These authors contributed equally to this work.
Liver Biology and Pathobiology
Hepatic DNA deposition drives drug-induced liver injury and inflammation in mice
Article first published online: 31 JUL 2014
© 2014 by the American Association for the Study of Liver Diseases
How to Cite
Marques, P. E., Oliveira, A. G., Pereira, R. V., David, B. A., Gomides, L. F., Saraiva, A. M., Pires, D. A., Novaes, J. T., Patricio, D. O., Cisalpino, D., Menezes-Garcia, Z., Leevy, W. M., Chapman, S. E., Mahecha, G., Marques, R. E., Guabiraba, R., Martins, V. P., Souza, D. G., Mansur, D. S., Teixeira, M. M., Leite, M. F. and Menezes, G. B. (2014), Hepatic DNA deposition drives drug-induced liver injury and inflammation in mice. Hepatology. doi: 10.1002/hep.27216
Potential conflict of interest: Nothing to report.
Supported by grants from CNPq (Conselho Nacional de Desenvolvimento Científico e Tecnológico), FAPEMIG (Fundação de Amparo à Pesquisa de Minas Gerais), PRONEX, CAPES (Coordenação de Aperfeiçoamento de Pessoal de Nível Superior) and Howard Hughes Medical Institute (HHMI).
- Article first published online: 31 JUL 2014
- Accepted manuscript online: 13 MAY 2014 07:47AM EST
- Manuscript Accepted: 8 MAY 2014
- Manuscript Received: 6 FEB 2014
- CNPq (Conselho Nacional de Desenvolvimento Científico e Tecnológico), FAPEMIG (Fundação de Amparo à Pesquisa de Minas Gerais), PRONEX, CAPES (Coordenação de Aperfeiçoamento de Pessoal de Nível Superior) and Howard Hughes Medical Institute (HHMI)
Additional Supporting Information may be found in the online version of this article at the publisher's website.
Supporting Figure 1: (A) Drug-induced hepatotoxicity causes cytoplasmic aberrant DNA accumulation within Lamin-A coated vesicles. 3D reconstruction and outline of the cells was made using computer-assisted image analysis and confirmed that such vesicles were contained within the cytoplasm of hepatocytes. Bar = 10µm. (B) Cytoplasmic DNA accumulation (propidium iodide staining) due to APAP challenged occurs in a dose-dependent manner. Note that part of DNA is circumscribed by lamin-positive membrane (arrow head). Bar = 10µm. * P<0.05 in comparison to controls. Statistical tests as indicated in Methods.
Supporting Figure 2: Staurosporine caused a different profile of DNA vesiculation and accumulation in hepatocytes. (A) In vitro incubation with staurosporine (STA) resulted in the condensation of chromatin, nuclear shrinkage and the formation of DNA-containing apoptotic bodies (Feulgen reaction), morphological hallmarks of apoptosis. (B) Aberrant DNA accumulation in the cytoplasm was not observed following fluorescence staining of DNA (propidium iodide) and nuclear membrane. Bars = 10µm.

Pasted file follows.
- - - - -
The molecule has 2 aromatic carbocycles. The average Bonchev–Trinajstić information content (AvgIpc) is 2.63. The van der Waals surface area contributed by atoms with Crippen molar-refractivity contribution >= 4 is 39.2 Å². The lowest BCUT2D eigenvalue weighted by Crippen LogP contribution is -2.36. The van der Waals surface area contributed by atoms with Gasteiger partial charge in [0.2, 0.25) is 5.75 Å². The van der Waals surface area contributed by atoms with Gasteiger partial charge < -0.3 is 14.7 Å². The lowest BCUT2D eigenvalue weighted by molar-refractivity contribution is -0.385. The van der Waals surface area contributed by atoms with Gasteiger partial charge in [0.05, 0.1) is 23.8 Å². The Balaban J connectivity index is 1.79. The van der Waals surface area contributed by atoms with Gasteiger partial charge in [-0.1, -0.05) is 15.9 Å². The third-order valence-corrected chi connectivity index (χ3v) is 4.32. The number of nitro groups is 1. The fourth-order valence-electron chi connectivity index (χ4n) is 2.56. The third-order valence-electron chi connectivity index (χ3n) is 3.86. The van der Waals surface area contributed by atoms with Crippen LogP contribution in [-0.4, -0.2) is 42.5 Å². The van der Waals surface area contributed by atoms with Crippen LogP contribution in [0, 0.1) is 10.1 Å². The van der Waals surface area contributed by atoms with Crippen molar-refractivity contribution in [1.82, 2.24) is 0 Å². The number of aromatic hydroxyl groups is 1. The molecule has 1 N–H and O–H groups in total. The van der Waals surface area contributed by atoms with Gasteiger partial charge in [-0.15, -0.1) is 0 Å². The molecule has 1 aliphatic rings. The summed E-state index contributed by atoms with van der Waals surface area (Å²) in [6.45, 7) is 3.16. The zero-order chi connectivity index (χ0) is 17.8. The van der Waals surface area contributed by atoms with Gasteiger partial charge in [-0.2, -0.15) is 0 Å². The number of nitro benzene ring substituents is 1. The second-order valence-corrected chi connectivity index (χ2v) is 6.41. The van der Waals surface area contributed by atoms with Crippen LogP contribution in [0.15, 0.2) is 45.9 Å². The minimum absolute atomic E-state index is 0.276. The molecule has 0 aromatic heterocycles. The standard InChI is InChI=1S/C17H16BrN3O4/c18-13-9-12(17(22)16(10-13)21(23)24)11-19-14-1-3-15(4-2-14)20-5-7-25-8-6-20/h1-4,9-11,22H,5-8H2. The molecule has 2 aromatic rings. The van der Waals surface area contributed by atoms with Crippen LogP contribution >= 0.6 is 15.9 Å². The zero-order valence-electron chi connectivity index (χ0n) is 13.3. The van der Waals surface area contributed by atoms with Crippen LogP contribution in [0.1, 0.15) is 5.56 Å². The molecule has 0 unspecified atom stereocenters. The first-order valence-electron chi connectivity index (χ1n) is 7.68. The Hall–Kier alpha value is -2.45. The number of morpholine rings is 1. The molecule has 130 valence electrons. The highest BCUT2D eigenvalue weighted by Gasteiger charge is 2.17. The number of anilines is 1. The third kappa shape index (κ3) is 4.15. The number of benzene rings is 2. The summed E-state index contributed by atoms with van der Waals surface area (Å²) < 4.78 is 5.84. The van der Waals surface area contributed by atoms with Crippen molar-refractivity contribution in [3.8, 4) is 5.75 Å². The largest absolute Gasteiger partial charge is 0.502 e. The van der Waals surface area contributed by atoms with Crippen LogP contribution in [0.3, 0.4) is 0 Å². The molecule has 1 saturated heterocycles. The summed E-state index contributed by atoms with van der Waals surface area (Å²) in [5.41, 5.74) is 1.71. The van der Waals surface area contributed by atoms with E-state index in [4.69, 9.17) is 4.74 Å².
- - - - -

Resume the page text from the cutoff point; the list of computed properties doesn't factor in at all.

Supporting Figure 3: Thioacetamide, another hepatotoxic compound, also induces aberrant DNA location in hepatocytes and intravascular DNA coating. (A) Transmission electron microscopy of primary hepatocytes incubated with thioacetamide (TAA) presenting aberrant DNA in cytoplasm vesicles (V); nucleus (N). (B-D) TAA induces liver injury and neutrophil recruitment in vivo, as shown by (B) elevated serum ALT levels and (C) increased neutrophil recruitment to TAA-induced necrotic areas in the liver (n > 5/group). (D) Representative histology sections confirming severe liver injury caused by TAA. (E) Liver confocal intravital microscopy showing intravascular DNA accumulation (Sytox green staining) and neutrophil infiltration (anti-GR1 antibody; red) following TAA challenge in vivo (n > 5/group). Bar = 100µm. (F,G) Quantification of intravascular DNA coating and liver necrosis induced by TAA, as shown by intravital microscopy (n > 5/group). * P<0.05 in comparison to controls. Statistical tests as indicated in Methods.
Supporting Figure 4: TLR9 absence does not impact on APAP metabolism or aberrant DNA accumulation. Moreover, DNA is not directly cytotoxic to hepatocytes in vitro. (A) Incubation of TLR9-/- hepatocytes with acetaminophen led to aberrant extra-nuclear DNA location (propidium iodide staining) similar to that of WT cells, as shown by the fluorescence staining of DNA and nuclear membrane (anti-lamin A antibody). Bars=10µm. (B) In parallel, no differences in cytotoxicity were observed following acetaminophen incubation in WT cells plus DNase or in TLR9-/- cells (n = 6 replicates/experiment). (C) Mice that lack TLR9 had similar hepatic GSH levels in comparison to WT, and upon APAP administration, a similar GSH depletion profile was observed, confirming that the protective effects were not derived from deficient APAP metabolism. GSH concentration was estimated in liver extracts normalized to liver wet weight. (D) Direct incubation of hepatocytes with liver-extracted DNA (50µg/ml) did not result in cytotoxic effects (n = 6 replicates/experiment). (E) Serum ALT levels of WT mice in comparison to TLR9-/- mice after 2hs and 24hs of APAP administration. Bars = 10µm. * P<0.05 in comparison to controls. Statistical tests as indicated in Methods.